In this summer’s Duke Time Off photo campaign, Duke staff and faculty shared about 700 pictures that captured milestones, beach getaways, mountain peaks and other adventurous moments from Falls Lake in Wake and Durham counties to international destinations like Machu Picchu.
The campaign, which highlighted Duke’s time off benefit, ran from the end of May through Aug. 10. Here are the two grand prize winners, shout-outs to four shutterbug-employees who frequently shared over the duration of the campaign, and 13 other amazing moments.
Grand Prize: Veronica Simmons
Veronica Simmons and her 15-year-old daughter, Karishma, took an 11-day trip this summer to Ecuador and Peru. The two visited the equator, rode rafts through the Amazon rainforest and saw the Andes Mountains.
While at Machu Picchu, Karishma asked their tour guide to take a photo of her and her mother looking at the ruins.
“Traveling is our time together,” said Simmons, senior IT analyst for Duke’s Office of Information Technology. “Traveling gives us both the chance to see the world and have a broader perspective on life.”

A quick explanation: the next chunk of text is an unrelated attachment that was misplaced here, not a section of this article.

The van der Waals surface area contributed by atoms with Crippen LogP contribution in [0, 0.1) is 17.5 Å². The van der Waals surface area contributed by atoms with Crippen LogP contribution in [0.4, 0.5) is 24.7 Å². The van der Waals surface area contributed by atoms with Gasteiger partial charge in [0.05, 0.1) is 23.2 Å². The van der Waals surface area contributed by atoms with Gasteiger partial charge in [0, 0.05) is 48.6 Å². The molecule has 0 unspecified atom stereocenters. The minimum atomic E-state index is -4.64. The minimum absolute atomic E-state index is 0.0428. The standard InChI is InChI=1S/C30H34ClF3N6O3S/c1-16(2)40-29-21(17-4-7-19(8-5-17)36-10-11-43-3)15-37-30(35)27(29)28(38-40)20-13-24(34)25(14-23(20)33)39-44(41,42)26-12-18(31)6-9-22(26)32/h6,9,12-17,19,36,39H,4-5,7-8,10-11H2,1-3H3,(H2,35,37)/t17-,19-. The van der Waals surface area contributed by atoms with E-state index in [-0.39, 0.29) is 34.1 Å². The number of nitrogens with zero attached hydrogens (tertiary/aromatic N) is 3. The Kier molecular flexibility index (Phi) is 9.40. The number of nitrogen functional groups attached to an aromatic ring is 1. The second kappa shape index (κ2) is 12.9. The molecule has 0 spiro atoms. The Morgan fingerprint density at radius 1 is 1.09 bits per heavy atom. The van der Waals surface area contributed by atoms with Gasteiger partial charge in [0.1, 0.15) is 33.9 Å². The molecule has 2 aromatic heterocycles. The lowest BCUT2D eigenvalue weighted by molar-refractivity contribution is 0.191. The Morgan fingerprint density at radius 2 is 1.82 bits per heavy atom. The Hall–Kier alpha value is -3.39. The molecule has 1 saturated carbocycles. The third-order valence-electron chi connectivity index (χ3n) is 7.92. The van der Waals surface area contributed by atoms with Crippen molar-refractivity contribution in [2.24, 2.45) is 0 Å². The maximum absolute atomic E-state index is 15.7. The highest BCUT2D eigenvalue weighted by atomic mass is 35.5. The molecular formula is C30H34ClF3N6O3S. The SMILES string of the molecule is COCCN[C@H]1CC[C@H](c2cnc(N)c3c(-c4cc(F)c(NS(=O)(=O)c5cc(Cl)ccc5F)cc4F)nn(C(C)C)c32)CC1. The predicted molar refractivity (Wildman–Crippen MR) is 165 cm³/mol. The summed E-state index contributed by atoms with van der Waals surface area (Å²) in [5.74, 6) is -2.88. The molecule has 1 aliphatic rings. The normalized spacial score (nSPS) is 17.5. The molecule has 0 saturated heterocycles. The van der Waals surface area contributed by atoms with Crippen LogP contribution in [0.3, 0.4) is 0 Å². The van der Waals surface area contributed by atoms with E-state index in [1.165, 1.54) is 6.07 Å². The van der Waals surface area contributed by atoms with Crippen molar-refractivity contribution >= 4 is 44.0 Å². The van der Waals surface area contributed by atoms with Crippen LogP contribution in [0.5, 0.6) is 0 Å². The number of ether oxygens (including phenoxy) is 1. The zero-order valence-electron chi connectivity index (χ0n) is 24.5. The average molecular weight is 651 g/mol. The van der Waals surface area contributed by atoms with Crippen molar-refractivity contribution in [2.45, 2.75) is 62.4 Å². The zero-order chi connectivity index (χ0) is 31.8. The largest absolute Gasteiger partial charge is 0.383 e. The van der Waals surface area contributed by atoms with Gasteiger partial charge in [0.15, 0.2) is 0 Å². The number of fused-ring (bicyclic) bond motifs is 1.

The photo earned Simmons dinner for two at the Fairview Dining Room at the Washington Duke Inn & Golf Club.
Grand Prize: Ira Christmas
Ira Christmas, emergency department technician for Duke University Hospital, captured a sunset on Falls Lake in Durham with his wife, Molly Hayes.
“Time off allows you the occasion to pause and take in the moment,” Christmas said. “Being able to step away from work and spend it with loved ones is imperative for keeping up good work when you are back on the job.”
Christmas received an overnight stay at the JB Duke Hotel.
Rebecca Fiorentino traveled to Peru and Colombia on a two-week vacation and shared several pictures during her getaway.
A favorite of ours was from the top of a pillar known as Rock of Guatapé. Fiorentino, assistant director of the Blue Devil Network, climbed 740 stairs to see views of Guatapé Lake.
“The view was well worth the tough climb,” she said. “Life can be pretty challenging sometimes. It’s nice to be take a breath by going out and exploring the world.”
Michael Palko, informatics educator with Duke University Health System, celebrated July 4 at home with his family and a few sparklers.
“My parents always bought sparklers for us as kids,” he said. “It’s a tradition I’ve passed on to my own.”
After taking a trip to Hong Kong that she felt was a little too rushed, Desirée Daniels, a program specialist in the Office for Institutional Equity, wanted her next international adventure to be a little more substantial. The trip she and her husband took this summer certainly checked that box.
By undertaking an aggressive savings plan and scraping together enough leave time, Daniels and her husband were able to go on a seven-country journey that covered both Europe and Asia.